Mad Men Season Three: The Power Rankings
Now that Mad Men's much-anticipated premiere has come and gone, leaving us as conflictingly ravished as a freshly fingerbanged comedian's wife in the bittersweet, panting moments after a lantern-jawed, emotionally detached ad man has had his way with us, Movieline would like to pause to reflect upon the happenings of last night's Season Three kick-off episode before we all return in earnest to our lives of quiet desperation. (I.e., toiling in workplaces which discourage hard-won alcoholism by cruelly refusing to provide well-stocked, in-office bars.) As everyone's favorite newly corporatized advertising agency is a place where one's status is always rising and falling, we thought it appropriate to take an inventory of where each of our Sterling Cooper Repertory Players stand following the premiere's developments, and thus are born our Mad Men Power Rankings.
1. Don Draper (up)
In the first season, we learned that Don Draper was an identity-pilfering Korean war vet named Dick Whitman, a small-town man desperate to reinvent himself in the big city. In the Season Three premiere, we discovered that Dick Whitman's callous father, perhaps angered at his wife's inability to produce anything but stillborn daughters, knocked up a whore willing to accept 85 cents ($10.45 in 2009 dollars) for an unprotected roll in the hay and whose idea of responsible contraception is threatening to "cut off your dick and boil it in hog fat." (It is possible she learned this baby-prevention method, as we did, in Catholic school health class.) This prostitute, it turns out, is Dick's biological mom, and the penis-boiling threat the inspiration for his name--if things had broken differently, he easily could've been named Hogfat Whitman. Don Draper's fortunes are falling.
Roughly six months after the turbulent events of last season, Don seems to be making another go at a happy, picture-perfect home life with Betty and the kids, a commitment he honors by improvising another new identity for himself (a G-man/accountant on the trail of Jimmy Hoffa) and promptly banging the first horny stewardess who makes eyes at him while on a trip. Professionally, Don, the "face of the business," reassures skittish London Fog executives worried sick about possible raincoat market-oversaturation, "There will be fat years and there will be lean years. But it is going to rain." This is the Don Draper -- the masterful liar, the priapic skirt-chaser, the advertising wunderkind -- we all love to cheer on as he tries to screw his way out of his existential angst. Fortunes way, way up!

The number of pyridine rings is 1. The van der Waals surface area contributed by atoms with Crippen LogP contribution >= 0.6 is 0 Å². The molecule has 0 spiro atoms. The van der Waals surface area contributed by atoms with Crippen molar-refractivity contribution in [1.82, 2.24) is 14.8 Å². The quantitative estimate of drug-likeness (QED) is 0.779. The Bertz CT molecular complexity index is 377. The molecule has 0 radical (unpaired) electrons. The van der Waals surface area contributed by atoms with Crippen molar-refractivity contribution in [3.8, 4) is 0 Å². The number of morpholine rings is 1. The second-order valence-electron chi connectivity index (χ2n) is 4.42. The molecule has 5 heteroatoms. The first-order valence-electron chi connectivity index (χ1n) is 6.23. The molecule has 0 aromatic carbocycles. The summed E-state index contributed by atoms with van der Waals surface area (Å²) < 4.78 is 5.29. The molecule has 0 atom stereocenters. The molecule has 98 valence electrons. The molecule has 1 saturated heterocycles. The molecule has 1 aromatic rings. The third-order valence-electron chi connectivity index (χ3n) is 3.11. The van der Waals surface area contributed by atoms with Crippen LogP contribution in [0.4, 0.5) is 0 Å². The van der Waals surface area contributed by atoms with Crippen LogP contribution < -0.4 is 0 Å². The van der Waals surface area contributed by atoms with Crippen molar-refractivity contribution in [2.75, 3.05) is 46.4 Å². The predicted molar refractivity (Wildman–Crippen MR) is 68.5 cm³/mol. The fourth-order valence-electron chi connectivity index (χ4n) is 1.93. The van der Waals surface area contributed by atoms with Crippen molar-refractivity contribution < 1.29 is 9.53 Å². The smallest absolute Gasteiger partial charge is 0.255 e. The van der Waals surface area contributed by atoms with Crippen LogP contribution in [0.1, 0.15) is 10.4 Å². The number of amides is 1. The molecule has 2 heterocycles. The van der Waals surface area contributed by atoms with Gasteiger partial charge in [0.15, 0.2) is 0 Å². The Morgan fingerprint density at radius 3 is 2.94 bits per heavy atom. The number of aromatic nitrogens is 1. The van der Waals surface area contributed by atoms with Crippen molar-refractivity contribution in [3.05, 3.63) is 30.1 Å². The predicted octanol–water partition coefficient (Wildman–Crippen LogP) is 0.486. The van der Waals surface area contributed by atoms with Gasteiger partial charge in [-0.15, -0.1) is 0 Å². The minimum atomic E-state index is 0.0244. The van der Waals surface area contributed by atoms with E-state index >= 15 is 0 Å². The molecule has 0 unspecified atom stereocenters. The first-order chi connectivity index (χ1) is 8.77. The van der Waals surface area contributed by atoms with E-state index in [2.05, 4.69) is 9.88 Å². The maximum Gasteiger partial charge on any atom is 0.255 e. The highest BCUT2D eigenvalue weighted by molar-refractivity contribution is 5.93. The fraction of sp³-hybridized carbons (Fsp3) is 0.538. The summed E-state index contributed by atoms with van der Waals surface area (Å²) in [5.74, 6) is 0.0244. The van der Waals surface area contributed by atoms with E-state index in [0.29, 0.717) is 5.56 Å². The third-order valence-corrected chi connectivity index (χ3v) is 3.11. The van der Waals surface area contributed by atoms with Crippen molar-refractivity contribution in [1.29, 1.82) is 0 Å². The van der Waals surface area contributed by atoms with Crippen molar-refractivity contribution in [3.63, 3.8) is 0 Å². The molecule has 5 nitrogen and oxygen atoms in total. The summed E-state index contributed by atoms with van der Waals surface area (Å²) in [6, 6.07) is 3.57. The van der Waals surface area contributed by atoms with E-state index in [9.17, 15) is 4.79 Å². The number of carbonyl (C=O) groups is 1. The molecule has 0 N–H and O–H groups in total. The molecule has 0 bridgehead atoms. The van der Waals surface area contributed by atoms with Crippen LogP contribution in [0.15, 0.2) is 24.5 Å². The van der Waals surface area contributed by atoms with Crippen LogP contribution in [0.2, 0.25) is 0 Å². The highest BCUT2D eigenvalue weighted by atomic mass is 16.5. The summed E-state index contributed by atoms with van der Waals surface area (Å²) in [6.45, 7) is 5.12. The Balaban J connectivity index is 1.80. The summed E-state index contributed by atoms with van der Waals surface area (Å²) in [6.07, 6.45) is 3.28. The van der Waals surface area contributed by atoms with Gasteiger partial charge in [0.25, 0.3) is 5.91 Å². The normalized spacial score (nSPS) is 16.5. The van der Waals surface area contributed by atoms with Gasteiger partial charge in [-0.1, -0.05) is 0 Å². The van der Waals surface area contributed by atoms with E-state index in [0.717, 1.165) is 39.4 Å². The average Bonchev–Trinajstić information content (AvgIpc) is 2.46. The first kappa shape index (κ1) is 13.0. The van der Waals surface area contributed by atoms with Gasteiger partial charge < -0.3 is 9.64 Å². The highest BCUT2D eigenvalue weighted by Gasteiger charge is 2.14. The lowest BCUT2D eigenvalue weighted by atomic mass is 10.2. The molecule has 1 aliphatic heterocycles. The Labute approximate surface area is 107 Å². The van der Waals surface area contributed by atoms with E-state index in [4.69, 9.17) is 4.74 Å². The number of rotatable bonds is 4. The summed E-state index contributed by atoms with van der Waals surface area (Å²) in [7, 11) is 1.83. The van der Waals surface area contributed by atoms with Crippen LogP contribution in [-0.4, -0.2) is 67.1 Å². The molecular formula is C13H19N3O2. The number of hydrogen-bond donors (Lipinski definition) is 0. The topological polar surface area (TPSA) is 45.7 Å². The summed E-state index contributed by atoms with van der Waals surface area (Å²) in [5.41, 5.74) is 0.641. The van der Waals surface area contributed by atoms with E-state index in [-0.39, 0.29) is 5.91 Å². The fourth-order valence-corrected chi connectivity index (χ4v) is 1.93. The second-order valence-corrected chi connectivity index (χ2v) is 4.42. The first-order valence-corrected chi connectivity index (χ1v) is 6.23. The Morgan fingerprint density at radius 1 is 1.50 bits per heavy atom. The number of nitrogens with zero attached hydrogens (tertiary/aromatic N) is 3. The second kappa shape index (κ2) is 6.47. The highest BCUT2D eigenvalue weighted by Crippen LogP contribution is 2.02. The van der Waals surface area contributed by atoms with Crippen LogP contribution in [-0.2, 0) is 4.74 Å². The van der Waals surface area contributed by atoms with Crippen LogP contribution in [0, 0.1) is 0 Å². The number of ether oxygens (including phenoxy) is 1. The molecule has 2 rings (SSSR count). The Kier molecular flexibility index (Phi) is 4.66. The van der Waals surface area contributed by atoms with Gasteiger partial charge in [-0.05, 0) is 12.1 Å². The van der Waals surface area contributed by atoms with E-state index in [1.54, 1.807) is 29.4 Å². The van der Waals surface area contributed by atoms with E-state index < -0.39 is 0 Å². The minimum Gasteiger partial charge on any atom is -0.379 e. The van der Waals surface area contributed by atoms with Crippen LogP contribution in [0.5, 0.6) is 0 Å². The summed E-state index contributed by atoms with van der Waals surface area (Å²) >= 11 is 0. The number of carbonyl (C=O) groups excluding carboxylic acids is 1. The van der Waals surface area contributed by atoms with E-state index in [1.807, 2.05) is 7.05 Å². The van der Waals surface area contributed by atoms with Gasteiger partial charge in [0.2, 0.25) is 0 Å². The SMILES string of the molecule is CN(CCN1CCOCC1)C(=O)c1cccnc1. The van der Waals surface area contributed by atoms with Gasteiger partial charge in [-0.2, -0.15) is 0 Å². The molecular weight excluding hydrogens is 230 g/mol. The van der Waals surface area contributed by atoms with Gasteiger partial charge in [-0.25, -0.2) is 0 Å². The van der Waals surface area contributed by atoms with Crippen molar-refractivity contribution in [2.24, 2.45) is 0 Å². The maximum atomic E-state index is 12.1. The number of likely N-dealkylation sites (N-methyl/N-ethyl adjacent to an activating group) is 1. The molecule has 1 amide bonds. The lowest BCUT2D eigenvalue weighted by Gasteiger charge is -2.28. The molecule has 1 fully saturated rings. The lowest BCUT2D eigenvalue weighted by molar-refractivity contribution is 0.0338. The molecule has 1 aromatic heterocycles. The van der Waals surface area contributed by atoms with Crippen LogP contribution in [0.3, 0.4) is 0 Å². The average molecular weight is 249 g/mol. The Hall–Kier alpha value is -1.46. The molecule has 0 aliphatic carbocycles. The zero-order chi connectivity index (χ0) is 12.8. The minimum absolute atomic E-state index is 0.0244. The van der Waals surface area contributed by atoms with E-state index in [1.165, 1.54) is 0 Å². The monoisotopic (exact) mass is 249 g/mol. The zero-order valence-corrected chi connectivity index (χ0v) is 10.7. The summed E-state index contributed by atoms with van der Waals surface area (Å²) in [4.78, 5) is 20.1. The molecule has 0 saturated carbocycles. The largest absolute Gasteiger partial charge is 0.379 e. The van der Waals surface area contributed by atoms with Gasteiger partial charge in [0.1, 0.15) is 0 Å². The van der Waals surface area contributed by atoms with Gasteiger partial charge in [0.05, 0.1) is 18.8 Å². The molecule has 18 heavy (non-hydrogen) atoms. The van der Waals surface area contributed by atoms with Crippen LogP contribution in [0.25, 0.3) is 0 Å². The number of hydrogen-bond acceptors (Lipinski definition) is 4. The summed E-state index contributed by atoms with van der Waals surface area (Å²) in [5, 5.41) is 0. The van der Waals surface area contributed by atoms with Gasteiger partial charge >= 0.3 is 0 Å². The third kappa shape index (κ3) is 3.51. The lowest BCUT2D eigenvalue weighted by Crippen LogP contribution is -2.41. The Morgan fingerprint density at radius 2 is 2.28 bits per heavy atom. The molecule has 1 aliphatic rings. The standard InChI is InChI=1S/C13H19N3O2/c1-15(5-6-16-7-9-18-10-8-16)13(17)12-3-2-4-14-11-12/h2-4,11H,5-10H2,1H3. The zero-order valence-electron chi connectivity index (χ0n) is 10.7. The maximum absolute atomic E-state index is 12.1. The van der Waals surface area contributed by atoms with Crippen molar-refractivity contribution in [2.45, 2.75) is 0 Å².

Bonus Don Draper fun fact: His second toe is longer than his big toe, believed to be a sign of intelligence. Or sexual prowess. Royalty? One of those, probably.
2. Lane Pryce (up)
The conquering corporate overlord from across the pond took no time making his presence felt at Sterling Cooper, ingeniously pitting Ken Cosgrove and Weasly Pete Campbell against each other as co-Heads of Accounts shortly after terminating unlucky schlub Burt Peterson, touching off what is sure to be a season-long Limey Vs. Yankee Culture War. He will be a force to be reckoned with.
3. Pete Campbell (up) (tie)
3. Ken Cosgrove (up) (tie)
Perhaps the premiere's best scene trapped Ken and Pete shoulder-to-shoulder and smug-smirk-to-shit-eating-grin together in an elevator after each had been armed with the top-secret knowledge that his hard work/B-movie villainy had just been rewarded with a promotion to Head of Accounts, then showed the two rivals each insincerely flattering his new subordinate. The second- and third-best scenes involved Shitweasel Pete's premature victory dance and Petulant Pete's white-collar whine after discovering the true executive arrangement, "Why can't I get everything good all at once?" Fortunes for both up, as we build to the mid-season deathmatch in which Pryce locks them in Sterling's office with a variety of blunt-force weapons with the instructions, "Two Heads of Accounts enter, one Head of Accounts leaves!" (Prediction: Pete emerges carrying what's left of Ken's caved-in head after tricking him with the old "Hey, is that the president of Utz banging your mom over there?" gambit.)